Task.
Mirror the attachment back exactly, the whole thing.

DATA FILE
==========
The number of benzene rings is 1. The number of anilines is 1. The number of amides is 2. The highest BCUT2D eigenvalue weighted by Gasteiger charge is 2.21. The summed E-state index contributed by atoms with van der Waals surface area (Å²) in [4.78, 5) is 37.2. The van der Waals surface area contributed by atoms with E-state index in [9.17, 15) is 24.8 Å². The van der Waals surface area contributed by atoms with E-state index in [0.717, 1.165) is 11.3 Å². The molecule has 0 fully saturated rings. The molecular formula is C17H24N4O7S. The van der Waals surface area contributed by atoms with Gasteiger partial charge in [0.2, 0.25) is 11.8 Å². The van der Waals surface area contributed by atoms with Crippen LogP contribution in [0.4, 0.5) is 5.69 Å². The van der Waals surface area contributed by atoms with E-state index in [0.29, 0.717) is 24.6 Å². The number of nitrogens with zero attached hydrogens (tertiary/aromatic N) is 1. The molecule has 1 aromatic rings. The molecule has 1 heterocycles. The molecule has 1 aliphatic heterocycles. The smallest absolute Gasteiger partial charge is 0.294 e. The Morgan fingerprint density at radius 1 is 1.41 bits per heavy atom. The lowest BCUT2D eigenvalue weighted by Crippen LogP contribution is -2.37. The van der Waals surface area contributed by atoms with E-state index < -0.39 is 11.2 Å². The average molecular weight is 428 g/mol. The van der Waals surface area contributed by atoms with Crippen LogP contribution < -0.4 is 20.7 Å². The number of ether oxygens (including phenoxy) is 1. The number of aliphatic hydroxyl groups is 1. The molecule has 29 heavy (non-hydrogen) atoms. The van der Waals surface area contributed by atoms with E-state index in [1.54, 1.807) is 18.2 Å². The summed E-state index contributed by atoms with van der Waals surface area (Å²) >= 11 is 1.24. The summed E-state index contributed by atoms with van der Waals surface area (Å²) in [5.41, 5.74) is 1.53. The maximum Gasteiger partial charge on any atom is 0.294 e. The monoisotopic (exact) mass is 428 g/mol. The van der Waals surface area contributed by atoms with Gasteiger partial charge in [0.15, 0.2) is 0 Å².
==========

The number of benzene rings is 1. The number of anilines is 1. The number of amides is 2. The highest BCUT2D eigenvalue weighted by Gasteiger charge is 2.21. The summed E-state index contributed by atoms with van der Waals surface area (Å²) in [4.78, 5) is 37.2. The van der Waals surface area contributed by atoms with E-state index in [9.17, 15) is 24.8 Å². The van der Waals surface area contributed by atoms with E-state index in [0.717, 1.165) is 11.3 Å². The molecule has 0 fully saturated rings. The molecular formula is C17H24N4O7S. The van der Waals surface area contributed by atoms with Gasteiger partial charge in [0.2, 0.25) is 11.8 Å². The van der Waals surface area contributed by atoms with Crippen LogP contribution in [0.4, 0.5) is 5.69 Å². The van der Waals surface area contributed by atoms with E-state index in [0.29, 0.717) is 24.6 Å². The number of nitrogens with zero attached hydrogens (tertiary/aromatic N) is 1. The molecule has 1 aromatic rings. The molecule has 1 heterocycles. The molecule has 1 aliphatic heterocycles. The smallest absolute Gasteiger partial charge is 0.294 e. The Morgan fingerprint density at radius 1 is 1.41 bits per heavy atom. The lowest BCUT2D eigenvalue weighted by Crippen LogP contribution is -2.37. The van der Waals surface area contributed by atoms with E-state index < -0.39 is 11.2 Å². The average molecular weight is 428 g/mol. The van der Waals surface area contributed by atoms with Crippen LogP contribution < -0.4 is 20.7 Å². The number of ether oxygens (including phenoxy) is 1. The number of aliphatic hydroxyl groups is 1. The molecule has 29 heavy (non-hydrogen) atoms. The van der Waals surface area contributed by atoms with E-state index in [1.54, 1.807) is 18.2 Å². The summed E-state index contributed by atoms with van der Waals surface area (Å²) >= 11 is 1.24. The summed E-state index contributed by atoms with van der Waals surface area (Å²) in [5.41, 5.74) is 1.53. The maximum Gasteiger partial charge on any atom is 0.294 e. The monoisotopic (exact) mass is 428 g/mol. The van der Waals surface area contributed by atoms with Gasteiger partial charge in [0.15, 0.2) is 0 Å².